|Date: ||Mon, 5 Apr 2010 13:00:34 -0400|
|Sender: ||Graduate School <GRAD-SCHOOL@LISTSERV.UGA.EDU>|
|From: ||The Graduate School <grad-sch@UGA.EDU>|
|Subject: ||Ambassador Andrew Young to Speak on Tuesday Afternoon|
|Content-Type: ||text/plain; charset=us-ascii|
Dear Graduate Students,
Ambassador Andrew Young, the civil rights leader and former U.N. ambassador, will deliver the 10th Annual Mary Frances Early Lecture on April 6 at 4 p.m. in the UGA Chapel. I hope you be able to come and will encourage your friends to attend this very special event that is open to the community with no charge.
Ambassador Young first came to national prominence serving as a top aide to Dr. Martin Luther King Jr. during the civil rights movement. He played an integral role as a negotiator in civil rights protests across the South and an advocate for social change through non-violent resistance.
In 1972, Ambassador Young was elected to the House of Representatives from Georgia's 5th District. After serving four years in Congress, President Jimmy Carter appointed him to be the United State's ambassador to the United Nations. He is the first African-American to hold this position.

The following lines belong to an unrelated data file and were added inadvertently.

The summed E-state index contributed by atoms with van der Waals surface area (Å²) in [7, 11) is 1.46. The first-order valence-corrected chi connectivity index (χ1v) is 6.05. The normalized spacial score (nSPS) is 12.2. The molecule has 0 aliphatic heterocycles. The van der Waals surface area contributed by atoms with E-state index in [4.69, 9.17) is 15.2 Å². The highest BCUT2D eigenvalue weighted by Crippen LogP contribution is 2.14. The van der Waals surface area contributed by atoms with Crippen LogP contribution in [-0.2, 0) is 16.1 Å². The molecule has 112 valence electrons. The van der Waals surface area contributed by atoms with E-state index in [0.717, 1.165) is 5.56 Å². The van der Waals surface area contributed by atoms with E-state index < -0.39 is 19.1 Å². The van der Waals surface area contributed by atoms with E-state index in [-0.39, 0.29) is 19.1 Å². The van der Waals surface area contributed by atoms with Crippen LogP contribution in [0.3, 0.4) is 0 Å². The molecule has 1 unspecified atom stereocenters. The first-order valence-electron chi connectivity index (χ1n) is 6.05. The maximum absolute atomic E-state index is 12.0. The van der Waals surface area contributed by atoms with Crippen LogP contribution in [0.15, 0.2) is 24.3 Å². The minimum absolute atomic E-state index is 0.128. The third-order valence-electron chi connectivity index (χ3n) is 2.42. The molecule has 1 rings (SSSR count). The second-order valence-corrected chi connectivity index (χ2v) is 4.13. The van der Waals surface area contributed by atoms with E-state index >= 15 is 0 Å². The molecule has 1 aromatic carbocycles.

In the 1980s, Ambassador Young served two terms as Atlanta's mayor and co-chaired the Atlanta Committee for the Olympic Games. As mayor, he concentrated on attracting jobs and business to the region while developing the local community.
In recent years, Ambassador Young has built upon on his humanitarian efforts around the world. He is the co-founder and chair of GoodWorks International, an organization that promotes international business in Africa and the Caribbean.
GoodWorks International consults foreign governments and U.S. policymakers on pursuing the best strategies for improving standard of living in Third World nations.
Following the lecture, a reception will be held in Terrell Hall. Mary Frances Early will be on hand to sign copies of the Graduate School Centennial book, which includes a profile of her experiences and accomplishments at UGA.
The annual lecture honors Mary Frances Early, the first African-American to earn a degree from UGA, and her continuing legacy at UGA. The lecture recognizes the progress that has been made in achieving Early's vision and focuses on the work remaining to be done.
I look forward to seeing you at the lecture tomorrow.
Dean Maureen Grasso
The Graduate School
The University of Georgia
320 E. Clayton Street, Suite 400
Athens, GA 30602-4401
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